Document / Publication
Centre for Research on the Epidemiology of Disasters (CRED)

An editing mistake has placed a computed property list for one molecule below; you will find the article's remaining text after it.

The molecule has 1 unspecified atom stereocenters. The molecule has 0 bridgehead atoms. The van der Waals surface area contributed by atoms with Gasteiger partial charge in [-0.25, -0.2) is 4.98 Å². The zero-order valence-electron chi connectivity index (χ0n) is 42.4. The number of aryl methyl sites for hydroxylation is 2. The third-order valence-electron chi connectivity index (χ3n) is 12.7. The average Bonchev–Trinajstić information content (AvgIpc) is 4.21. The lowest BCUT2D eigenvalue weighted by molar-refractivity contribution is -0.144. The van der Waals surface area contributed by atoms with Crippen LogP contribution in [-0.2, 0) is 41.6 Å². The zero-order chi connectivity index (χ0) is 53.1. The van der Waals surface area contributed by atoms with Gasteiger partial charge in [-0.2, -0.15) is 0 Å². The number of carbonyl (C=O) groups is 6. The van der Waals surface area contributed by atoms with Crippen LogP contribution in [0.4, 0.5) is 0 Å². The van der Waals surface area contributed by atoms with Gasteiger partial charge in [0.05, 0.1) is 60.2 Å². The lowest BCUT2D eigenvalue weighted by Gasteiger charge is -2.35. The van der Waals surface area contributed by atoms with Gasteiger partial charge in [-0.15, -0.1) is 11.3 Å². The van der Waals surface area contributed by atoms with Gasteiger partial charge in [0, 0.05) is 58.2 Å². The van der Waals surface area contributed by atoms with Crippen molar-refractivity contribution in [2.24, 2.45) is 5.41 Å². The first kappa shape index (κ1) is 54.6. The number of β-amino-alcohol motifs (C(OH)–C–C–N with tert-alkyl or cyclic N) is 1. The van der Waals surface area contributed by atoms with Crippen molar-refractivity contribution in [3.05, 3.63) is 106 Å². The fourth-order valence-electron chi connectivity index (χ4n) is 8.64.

The human impact of the tsunami on December 26 2004 was enormous: more than 175.000 people killed, almost 2 million affected and many people lost their homes. Indonesia, Sri Lanka, India and Thailand were worst hit with Indonesia bearing the greatest burden with nearly three-quarters of all dead and over half the homeless. Communicable disease outbreaks were foreseen in the aftermath of the disaster and the large number of dead bodies gave rise to widespread fear of epidemics. Evidence from previous natural disasters however, has shown that disease outbreaks are a very rare occurrence and it is well established that dead bodies do not pose a health threat. The objectives were to describe the patterns and relative importance of major diseases as a consequence of the tsunami, to compare these to the pre-existing disease profiles in Aceh before the disaster, to identify key recommendations for improvement of disease control and surveillance after disasters.